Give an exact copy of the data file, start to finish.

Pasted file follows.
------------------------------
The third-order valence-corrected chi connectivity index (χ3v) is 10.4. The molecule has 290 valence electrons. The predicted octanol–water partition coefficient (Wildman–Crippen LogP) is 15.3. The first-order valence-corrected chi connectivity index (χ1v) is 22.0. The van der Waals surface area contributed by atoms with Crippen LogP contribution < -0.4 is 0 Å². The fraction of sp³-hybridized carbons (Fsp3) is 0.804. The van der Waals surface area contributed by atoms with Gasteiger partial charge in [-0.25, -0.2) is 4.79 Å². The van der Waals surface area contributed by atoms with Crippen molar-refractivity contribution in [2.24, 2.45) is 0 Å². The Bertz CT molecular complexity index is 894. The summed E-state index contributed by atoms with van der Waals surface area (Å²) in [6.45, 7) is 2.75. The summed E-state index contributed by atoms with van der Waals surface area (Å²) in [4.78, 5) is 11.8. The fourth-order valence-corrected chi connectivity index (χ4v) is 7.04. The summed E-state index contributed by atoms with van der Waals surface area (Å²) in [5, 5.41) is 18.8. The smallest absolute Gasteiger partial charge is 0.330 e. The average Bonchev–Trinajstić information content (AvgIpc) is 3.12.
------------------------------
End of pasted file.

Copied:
The third-order valence-corrected chi connectivity index (χ3v) is 10.4. The molecule has 290 valence electrons. The predicted octanol–water partition coefficient (Wildman–Crippen LogP) is 15.3. The first-order valence-corrected chi connectivity index (χ1v) is 22.0. The van der Waals surface area contributed by atoms with Crippen LogP contribution < -0.4 is 0 Å². The fraction of sp³-hybridized carbons (Fsp3) is 0.804. The van der Waals surface area contributed by atoms with Gasteiger partial charge in [-0.25, -0.2) is 4.79 Å². The van der Waals surface area contributed by atoms with Crippen molar-refractivity contribution in [2.24, 2.45) is 0 Å². The Bertz CT molecular complexity index is 894. The summed E-state index contributed by atoms with van der Waals surface area (Å²) in [6.45, 7) is 2.75. The summed E-state index contributed by atoms with van der Waals surface area (Å²) in [4.78, 5) is 11.8. The fourth-order valence-corrected chi connectivity index (χ4v) is 7.04. The summed E-state index contributed by atoms with van der Waals surface area (Å²) in [5, 5.41) is 18.8. The smallest absolute Gasteiger partial charge is 0.330 e. The average Bonchev–Trinajstić information content (AvgIpc) is 3.12.